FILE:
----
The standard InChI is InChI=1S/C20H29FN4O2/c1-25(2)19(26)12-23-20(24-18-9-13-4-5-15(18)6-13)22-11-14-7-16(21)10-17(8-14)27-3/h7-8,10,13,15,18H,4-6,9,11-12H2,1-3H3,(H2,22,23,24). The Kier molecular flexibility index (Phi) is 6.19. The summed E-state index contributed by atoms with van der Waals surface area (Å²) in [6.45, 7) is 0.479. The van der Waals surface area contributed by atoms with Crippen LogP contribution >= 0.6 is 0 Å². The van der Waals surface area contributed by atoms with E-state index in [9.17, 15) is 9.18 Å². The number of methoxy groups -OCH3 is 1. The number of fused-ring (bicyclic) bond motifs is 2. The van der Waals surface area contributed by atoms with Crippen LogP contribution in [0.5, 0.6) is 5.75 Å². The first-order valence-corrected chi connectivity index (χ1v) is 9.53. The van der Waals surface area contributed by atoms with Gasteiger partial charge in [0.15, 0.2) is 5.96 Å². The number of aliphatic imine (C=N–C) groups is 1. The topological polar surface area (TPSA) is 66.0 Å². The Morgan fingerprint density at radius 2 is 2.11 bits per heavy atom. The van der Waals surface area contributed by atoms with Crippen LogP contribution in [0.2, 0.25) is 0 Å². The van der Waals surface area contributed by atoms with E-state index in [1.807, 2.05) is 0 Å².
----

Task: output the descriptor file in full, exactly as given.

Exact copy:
The standard InChI is InChI=1S/C20H29FN4O2/c1-25(2)19(26)12-23-20(24-18-9-13-4-5-15(18)6-13)22-11-14-7-16(21)10-17(8-14)27-3/h7-8,10,13,15,18H,4-6,9,11-12H2,1-3H3,(H2,22,23,24). The Kier molecular flexibility index (Phi) is 6.19. The summed E-state index contributed by atoms with van der Waals surface area (Å²) in [6.45, 7) is 0.479. The van der Waals surface area contributed by atoms with Crippen LogP contribution >= 0.6 is 0 Å². The van der Waals surface area contributed by atoms with E-state index in [9.17, 15) is 9.18 Å². The number of methoxy groups -OCH3 is 1. The number of fused-ring (bicyclic) bond motifs is 2. The van der Waals surface area contributed by atoms with Crippen LogP contribution in [0.5, 0.6) is 5.75 Å². The first-order valence-corrected chi connectivity index (χ1v) is 9.53. The van der Waals surface area contributed by atoms with Gasteiger partial charge in [0.15, 0.2) is 5.96 Å². The number of aliphatic imine (C=N–C) groups is 1. The topological polar surface area (TPSA) is 66.0 Å². The Morgan fingerprint density at radius 2 is 2.11 bits per heavy atom. The van der Waals surface area contributed by atoms with Crippen LogP contribution in [0.2, 0.25) is 0 Å². The van der Waals surface area contributed by atoms with E-state index in [1.807, 2.05) is 0 Å².